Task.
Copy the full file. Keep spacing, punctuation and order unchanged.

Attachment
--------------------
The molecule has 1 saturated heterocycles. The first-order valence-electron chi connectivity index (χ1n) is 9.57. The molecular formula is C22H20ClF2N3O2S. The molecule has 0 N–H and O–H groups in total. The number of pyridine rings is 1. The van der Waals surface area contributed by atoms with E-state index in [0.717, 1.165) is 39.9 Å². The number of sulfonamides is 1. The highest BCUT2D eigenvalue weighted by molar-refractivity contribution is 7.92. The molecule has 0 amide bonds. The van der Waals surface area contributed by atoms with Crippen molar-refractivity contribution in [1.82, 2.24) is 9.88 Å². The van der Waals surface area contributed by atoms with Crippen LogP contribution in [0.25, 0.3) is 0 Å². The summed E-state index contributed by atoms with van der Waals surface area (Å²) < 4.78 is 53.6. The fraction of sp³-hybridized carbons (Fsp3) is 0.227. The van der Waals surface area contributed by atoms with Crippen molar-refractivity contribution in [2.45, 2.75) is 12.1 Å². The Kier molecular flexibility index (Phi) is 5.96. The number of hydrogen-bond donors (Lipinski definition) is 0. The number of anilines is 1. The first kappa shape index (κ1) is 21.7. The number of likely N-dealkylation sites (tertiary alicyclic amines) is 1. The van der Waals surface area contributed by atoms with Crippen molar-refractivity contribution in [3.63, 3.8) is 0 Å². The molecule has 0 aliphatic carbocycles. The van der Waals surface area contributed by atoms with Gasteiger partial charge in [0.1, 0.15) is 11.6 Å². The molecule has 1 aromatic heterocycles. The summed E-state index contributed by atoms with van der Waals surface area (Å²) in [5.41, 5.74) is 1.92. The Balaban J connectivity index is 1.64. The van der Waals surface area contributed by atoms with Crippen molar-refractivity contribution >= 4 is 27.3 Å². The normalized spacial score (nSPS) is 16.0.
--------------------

The molecule has 1 saturated heterocycles. The first-order valence-electron chi connectivity index (χ1n) is 9.57. The molecular formula is C22H20ClF2N3O2S. The molecule has 0 N–H and O–H groups in total. The number of pyridine rings is 1. The van der Waals surface area contributed by atoms with E-state index in [0.717, 1.165) is 39.9 Å². The number of sulfonamides is 1. The highest BCUT2D eigenvalue weighted by molar-refractivity contribution is 7.92. The molecule has 0 amide bonds. The van der Waals surface area contributed by atoms with Crippen molar-refractivity contribution in [1.82, 2.24) is 9.88 Å². The van der Waals surface area contributed by atoms with Crippen LogP contribution in [0.25, 0.3) is 0 Å². The summed E-state index contributed by atoms with van der Waals surface area (Å²) < 4.78 is 53.6. The fraction of sp³-hybridized carbons (Fsp3) is 0.227. The van der Waals surface area contributed by atoms with Crippen molar-refractivity contribution in [2.45, 2.75) is 12.1 Å². The Kier molecular flexibility index (Phi) is 5.96. The number of hydrogen-bond donors (Lipinski definition) is 0. The number of anilines is 1. The first kappa shape index (κ1) is 21.7. The number of likely N-dealkylation sites (tertiary alicyclic amines) is 1. The van der Waals surface area contributed by atoms with Crippen molar-refractivity contribution in [3.63, 3.8) is 0 Å². The molecule has 0 aliphatic carbocycles. The van der Waals surface area contributed by atoms with Gasteiger partial charge in [0.1, 0.15) is 11.6 Å². The molecule has 1 aromatic heterocycles. The summed E-state index contributed by atoms with van der Waals surface area (Å²) in [5.41, 5.74) is 1.92. The Balaban J connectivity index is 1.64. The van der Waals surface area contributed by atoms with Crippen molar-refractivity contribution >= 4 is 27.3 Å². The normalized spacial score (nSPS) is 16.0.